Mutya is an award winning 2009 animated short film made in the Philippines. The title "Mutya" could be translated as "beauty" in English.
The beginning was, when a young girl wanders off to the forest, she suddenly meets a bunch of forest spirits that seemingly, only she can see for when her mother found her, she's dancing all by herself. Nevertheless, even as she grew, she never forgot them and she visited them despite the very forest was starting to get swallowed up by urbanization.
Provides examples of:
- All There in the Manual: The story this was based on is called "Enchanted Elena" which could be the girl's name.
- Animated Adaptation: It is said in the credits to be based on a story. But not a true story.
- Bittersweet Ending: Quite common in stories like these. Yet it happened in such a way where the urbanization got so out of hand, the forest ended up becoming bare and the solitary tree in it is standing around garbage. The largest forest spirit, wondering where the girl that visited them has gone, goes to the city to find her. After searching in many different buildings, he finds the girl (now as an old woman) in the bedroom surrounded by her family as she passes away in her sleep, holding a flower that seemed to be the last flower of the dead forest.
- Blush Sticker
- Call to Agriculture: Okay, that Bittersweet Ending trope is subverted thanks to this. A group of people decided to clean up the garbage surrounding the one tree and decided to make it into a grassy playground for children.
- Cast of Snowflakes: Despite the same colors, the background characters look distinctive to each other, one way or another.
- Color Contrast: Predominantly, the girl protagonist around many harmonizing colored people and environment.
- Coming of Age: An obvious presentation. First, we see her as a little girl (picture above), then as a teenager, then as a mother, and the very last as an old woman.
- Dark Reprise: The background music uses an orchestral version of the traditional song "Bahay Kubo". It played in the beginning. As it was played again, it became quite haunting when they're showing the one last tree.
- Friend to All Living Things
- Gentle Giant: The largest forest spirit of course.
- Green Aesop: Pretty much so. Though the forest wasn't fully saved, the people have managed to make it a grassy playground for the children to play on. The last tree remains.
- Nature Spirit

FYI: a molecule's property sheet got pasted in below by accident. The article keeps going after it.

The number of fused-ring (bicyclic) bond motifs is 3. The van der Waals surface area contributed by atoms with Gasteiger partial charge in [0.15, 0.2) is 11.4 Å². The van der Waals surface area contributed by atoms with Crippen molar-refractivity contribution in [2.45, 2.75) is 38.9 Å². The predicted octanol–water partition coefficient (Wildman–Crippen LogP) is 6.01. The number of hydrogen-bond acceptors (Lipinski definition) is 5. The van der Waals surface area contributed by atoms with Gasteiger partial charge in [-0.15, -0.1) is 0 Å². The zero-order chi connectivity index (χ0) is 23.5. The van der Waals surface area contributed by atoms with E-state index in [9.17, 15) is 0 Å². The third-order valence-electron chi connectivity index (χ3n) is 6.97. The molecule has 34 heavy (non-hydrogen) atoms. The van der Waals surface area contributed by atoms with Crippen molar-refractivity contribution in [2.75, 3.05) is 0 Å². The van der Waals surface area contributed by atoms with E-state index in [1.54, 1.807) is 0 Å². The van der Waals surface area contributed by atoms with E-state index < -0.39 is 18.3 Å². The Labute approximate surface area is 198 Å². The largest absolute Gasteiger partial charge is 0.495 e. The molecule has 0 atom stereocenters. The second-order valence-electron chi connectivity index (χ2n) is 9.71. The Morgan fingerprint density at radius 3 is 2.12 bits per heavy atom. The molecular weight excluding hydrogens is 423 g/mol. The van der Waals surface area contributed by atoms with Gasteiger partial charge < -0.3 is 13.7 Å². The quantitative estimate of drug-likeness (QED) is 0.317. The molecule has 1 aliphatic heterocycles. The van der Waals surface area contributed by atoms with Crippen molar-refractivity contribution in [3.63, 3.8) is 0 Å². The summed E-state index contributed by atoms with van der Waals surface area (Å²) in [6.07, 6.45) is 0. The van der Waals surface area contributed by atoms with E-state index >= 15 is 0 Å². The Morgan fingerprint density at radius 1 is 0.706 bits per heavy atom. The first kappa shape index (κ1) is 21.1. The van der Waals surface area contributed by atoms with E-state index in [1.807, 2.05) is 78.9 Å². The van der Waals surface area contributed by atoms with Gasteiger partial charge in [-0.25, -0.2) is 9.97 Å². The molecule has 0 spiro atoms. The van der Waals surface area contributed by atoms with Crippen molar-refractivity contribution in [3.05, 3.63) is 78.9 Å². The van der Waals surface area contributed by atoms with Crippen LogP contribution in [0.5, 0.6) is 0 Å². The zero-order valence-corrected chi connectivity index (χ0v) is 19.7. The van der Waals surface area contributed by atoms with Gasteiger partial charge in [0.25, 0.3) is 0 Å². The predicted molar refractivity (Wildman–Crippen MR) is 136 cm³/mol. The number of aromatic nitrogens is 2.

- Hope Sprouts Eternal/Surprisingly Happy Ending: The poor old woman that used to be the little girl dies in her apartment building. So sad... Who will visit the remaining forest spirits in the tree? Then in the newly built playground, we see a girl playing hide and seek with her friends. Suddenly, the tree caught her attention and she goes to it. Her colors change to the same shade of purple as the child in the beginning and dances around it as if she was playing with something or someone. It just goes to show that some friendships are so strong, they can last for more than one lifetime.
- The Magic Comes Back
- Maybe Magic, Maybe Mundane: Her ability to see forest spirits can be argued that she's just imaginative. But even as she grew, she still saw them. Let's leave her at that, now.
- Mood Lighting
- Mood Whiplash: It starts from where we see a cute little girl having fun with the forest spirits. Then later in the film—see the spoiler ending above. Beware though...
- No-Dialogue Episode: There are no voices to be heard and nobody speaks, as well. Only the music score and the sound effects.
- No Name Given: For any of the characters.
- Silence Is Golden: The film fully runs on music to emphasize what is happening and its atmosphere.
- Skip of Innocence
- Sliding Scale of Shiny Versus Gritty: The girl protagonist is outstandingly purple among those the people who are as colored as the atmosphere around them.
- Super-Deformed: An inverted case in which, some of the human's heads are too small for their bodies.
- Justified for the forest spirits, and they much more resemble the straightforward chibi style.